Double dip

Our story so far: While juggling other projects, we worked on the bathrooms in the 126-year-old Methodist church we were turning into our home.

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Meanwhile, Tyler ordered the fiberglass shower surround and corner tub for the upstairs bathroom from two different big-box retailers (each cost roughly $1,000, which goes to show how much less were cookie-cutter options than custom ones). We needed to have these before we constructed the walls because they both were too large to get through the doorway. Fortunately when they arrived by delivery truck, the odd assortment of contractors on site at the time helped get them upstairs.

We (by “we,” I mean mostly Tyler) built the walls for the bathroom on the second floor. Like our other bathrooms, this one featured a pocket door.

Besides the pockets provided in the form of a kit from Home Depot, these pocket doors required doors. For the second-floor bathroom and the powder room on the main floor, we were using the doors that had been on the basement bathroom and utility room. They were beautiful solid wood covered by layers of paint (and other gunk).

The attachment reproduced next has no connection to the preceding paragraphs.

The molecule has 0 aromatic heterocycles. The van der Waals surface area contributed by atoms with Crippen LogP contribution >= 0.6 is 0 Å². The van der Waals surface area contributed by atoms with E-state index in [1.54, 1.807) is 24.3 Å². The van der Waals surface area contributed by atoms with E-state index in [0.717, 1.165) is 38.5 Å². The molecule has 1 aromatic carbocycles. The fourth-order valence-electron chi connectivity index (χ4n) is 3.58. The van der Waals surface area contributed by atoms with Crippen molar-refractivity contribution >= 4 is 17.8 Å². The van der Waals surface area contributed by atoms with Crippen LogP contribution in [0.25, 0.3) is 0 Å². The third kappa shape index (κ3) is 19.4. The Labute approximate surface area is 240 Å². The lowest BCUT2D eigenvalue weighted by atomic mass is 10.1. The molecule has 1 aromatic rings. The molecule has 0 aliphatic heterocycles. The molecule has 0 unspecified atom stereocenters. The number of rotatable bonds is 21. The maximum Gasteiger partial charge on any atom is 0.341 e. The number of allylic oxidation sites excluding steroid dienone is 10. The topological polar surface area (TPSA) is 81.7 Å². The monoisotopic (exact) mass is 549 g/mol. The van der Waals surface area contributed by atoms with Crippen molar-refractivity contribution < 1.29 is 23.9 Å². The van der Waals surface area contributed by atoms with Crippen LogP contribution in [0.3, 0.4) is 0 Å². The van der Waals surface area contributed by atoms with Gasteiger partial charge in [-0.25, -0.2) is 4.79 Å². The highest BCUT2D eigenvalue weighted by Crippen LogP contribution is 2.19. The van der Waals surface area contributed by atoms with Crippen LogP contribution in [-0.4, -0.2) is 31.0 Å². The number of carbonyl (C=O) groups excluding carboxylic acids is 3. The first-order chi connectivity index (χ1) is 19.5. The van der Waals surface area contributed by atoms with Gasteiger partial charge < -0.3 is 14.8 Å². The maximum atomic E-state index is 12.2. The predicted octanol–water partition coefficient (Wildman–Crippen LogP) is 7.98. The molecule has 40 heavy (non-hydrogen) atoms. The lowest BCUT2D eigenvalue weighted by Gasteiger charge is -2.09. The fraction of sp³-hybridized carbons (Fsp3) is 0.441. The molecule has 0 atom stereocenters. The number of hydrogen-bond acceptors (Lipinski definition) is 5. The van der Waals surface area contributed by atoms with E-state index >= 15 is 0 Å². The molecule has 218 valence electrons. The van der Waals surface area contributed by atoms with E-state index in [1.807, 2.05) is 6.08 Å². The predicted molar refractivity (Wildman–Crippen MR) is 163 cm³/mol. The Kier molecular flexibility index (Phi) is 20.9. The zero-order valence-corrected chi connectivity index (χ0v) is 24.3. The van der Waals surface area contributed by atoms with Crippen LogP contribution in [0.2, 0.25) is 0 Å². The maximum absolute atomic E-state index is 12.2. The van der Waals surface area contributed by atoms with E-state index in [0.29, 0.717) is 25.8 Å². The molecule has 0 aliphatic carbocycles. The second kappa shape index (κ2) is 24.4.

Rest Room Signed door
This door, formerly on the basement bathroom, would be reused as the powder room pocket door on the main floor.

Tyler tried using a non-caustic stripper, but he got nowhere with it.

So we endeavored to have them dipped. Dip stripping is when wood is placed in a large vat of solvent to help remove paint and varnish before refinishing. A nearby antiques dealer hooked us up with her dipper.

The doors were free because they came with the church. But dipping them cost $200 each.

Oof. You know that sound Skipper makes when Gilligan accidentally hits him in the gut? Yeah, that.

dipped doors
Doors, post dip.

But in any case, they turned out beautifully. All they would require is a bit of light stain and some polyurethane. And a couple of cool plates to cover the door knob holes.

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Monday: Speaking of holes … Read about it here.

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